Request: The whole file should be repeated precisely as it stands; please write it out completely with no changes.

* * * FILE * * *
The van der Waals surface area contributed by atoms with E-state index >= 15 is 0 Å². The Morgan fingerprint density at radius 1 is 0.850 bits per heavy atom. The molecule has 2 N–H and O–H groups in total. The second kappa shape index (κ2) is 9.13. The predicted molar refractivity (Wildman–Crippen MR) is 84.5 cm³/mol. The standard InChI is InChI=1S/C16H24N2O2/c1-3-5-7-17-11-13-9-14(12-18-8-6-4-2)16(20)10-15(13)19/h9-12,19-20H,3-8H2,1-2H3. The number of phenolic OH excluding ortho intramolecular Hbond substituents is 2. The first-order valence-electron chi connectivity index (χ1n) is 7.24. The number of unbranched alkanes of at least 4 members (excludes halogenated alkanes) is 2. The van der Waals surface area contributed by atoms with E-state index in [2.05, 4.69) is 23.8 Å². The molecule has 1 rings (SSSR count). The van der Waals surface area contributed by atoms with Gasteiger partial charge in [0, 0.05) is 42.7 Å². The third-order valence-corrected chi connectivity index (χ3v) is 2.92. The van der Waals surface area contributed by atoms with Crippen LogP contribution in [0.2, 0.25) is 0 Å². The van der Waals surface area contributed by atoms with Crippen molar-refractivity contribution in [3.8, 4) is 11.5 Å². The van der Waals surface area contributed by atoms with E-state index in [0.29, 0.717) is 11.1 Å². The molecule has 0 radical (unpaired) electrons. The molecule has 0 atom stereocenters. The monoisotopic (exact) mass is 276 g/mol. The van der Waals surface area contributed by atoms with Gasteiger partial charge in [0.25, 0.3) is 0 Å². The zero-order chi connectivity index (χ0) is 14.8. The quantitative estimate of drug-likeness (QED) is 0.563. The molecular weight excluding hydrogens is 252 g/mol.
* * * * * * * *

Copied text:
The van der Waals surface area contributed by atoms with E-state index >= 15 is 0 Å². The Morgan fingerprint density at radius 1 is 0.850 bits per heavy atom. The molecule has 2 N–H and O–H groups in total. The second kappa shape index (κ2) is 9.13. The predicted molar refractivity (Wildman–Crippen MR) is 84.5 cm³/mol. The standard InChI is InChI=1S/C16H24N2O2/c1-3-5-7-17-11-13-9-14(12-18-8-6-4-2)16(20)10-15(13)19/h9-12,19-20H,3-8H2,1-2H3. The number of phenolic OH excluding ortho intramolecular Hbond substituents is 2. The first-order valence-electron chi connectivity index (χ1n) is 7.24. The number of unbranched alkanes of at least 4 members (excludes halogenated alkanes) is 2. The van der Waals surface area contributed by atoms with E-state index in [2.05, 4.69) is 23.8 Å². The molecule has 1 rings (SSSR count). The van der Waals surface area contributed by atoms with Gasteiger partial charge in [0, 0.05) is 42.7 Å². The third-order valence-corrected chi connectivity index (χ3v) is 2.92. The van der Waals surface area contributed by atoms with Crippen LogP contribution in [0.2, 0.25) is 0 Å². The van der Waals surface area contributed by atoms with Crippen molar-refractivity contribution in [3.8, 4) is 11.5 Å². The van der Waals surface area contributed by atoms with E-state index in [0.29, 0.717) is 11.1 Å². The molecule has 0 radical (unpaired) electrons. The molecule has 0 atom stereocenters. The monoisotopic (exact) mass is 276 g/mol. The van der Waals surface area contributed by atoms with Gasteiger partial charge in [0.25, 0.3) is 0 Å². The zero-order chi connectivity index (χ0) is 14.8. The quantitative estimate of drug-likeness (QED) is 0.563. The molecular weight excluding hydrogens is 252 g/mol.